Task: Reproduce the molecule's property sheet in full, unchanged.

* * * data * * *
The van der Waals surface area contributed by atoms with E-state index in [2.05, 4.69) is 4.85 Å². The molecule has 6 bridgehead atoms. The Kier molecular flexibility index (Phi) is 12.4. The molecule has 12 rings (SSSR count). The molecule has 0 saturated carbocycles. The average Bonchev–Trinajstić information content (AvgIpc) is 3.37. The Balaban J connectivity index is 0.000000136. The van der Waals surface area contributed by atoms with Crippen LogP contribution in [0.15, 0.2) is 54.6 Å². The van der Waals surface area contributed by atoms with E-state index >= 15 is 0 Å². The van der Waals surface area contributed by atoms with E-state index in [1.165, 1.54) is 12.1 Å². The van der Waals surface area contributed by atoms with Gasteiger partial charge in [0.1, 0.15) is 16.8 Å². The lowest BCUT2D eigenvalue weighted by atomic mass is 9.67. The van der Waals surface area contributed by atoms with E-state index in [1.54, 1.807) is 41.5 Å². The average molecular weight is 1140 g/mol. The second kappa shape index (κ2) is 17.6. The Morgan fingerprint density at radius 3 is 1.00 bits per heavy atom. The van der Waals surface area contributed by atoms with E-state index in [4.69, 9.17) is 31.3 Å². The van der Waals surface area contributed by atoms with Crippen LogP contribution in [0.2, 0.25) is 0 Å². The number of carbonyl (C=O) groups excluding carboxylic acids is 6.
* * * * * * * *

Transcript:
The van der Waals surface area contributed by atoms with E-state index in [2.05, 4.69) is 4.85 Å². The molecule has 6 bridgehead atoms. The Kier molecular flexibility index (Phi) is 12.4. The molecule has 12 rings (SSSR count). The molecule has 0 saturated carbocycles. The average Bonchev–Trinajstić information content (AvgIpc) is 3.37. The Balaban J connectivity index is 0.000000136. The van der Waals surface area contributed by atoms with Crippen LogP contribution in [0.15, 0.2) is 54.6 Å². The van der Waals surface area contributed by atoms with E-state index >= 15 is 0 Å². The van der Waals surface area contributed by atoms with E-state index in [1.165, 1.54) is 12.1 Å². The van der Waals surface area contributed by atoms with Gasteiger partial charge in [0.1, 0.15) is 16.8 Å². The lowest BCUT2D eigenvalue weighted by atomic mass is 9.67. The van der Waals surface area contributed by atoms with E-state index in [1.54, 1.807) is 41.5 Å². The average molecular weight is 1140 g/mol. The second kappa shape index (κ2) is 17.6. The Morgan fingerprint density at radius 3 is 1.00 bits per heavy atom. The van der Waals surface area contributed by atoms with E-state index in [4.69, 9.17) is 31.3 Å². The van der Waals surface area contributed by atoms with Crippen LogP contribution in [0.2, 0.25) is 0 Å². The number of carbonyl (C=O) groups excluding carboxylic acids is 6.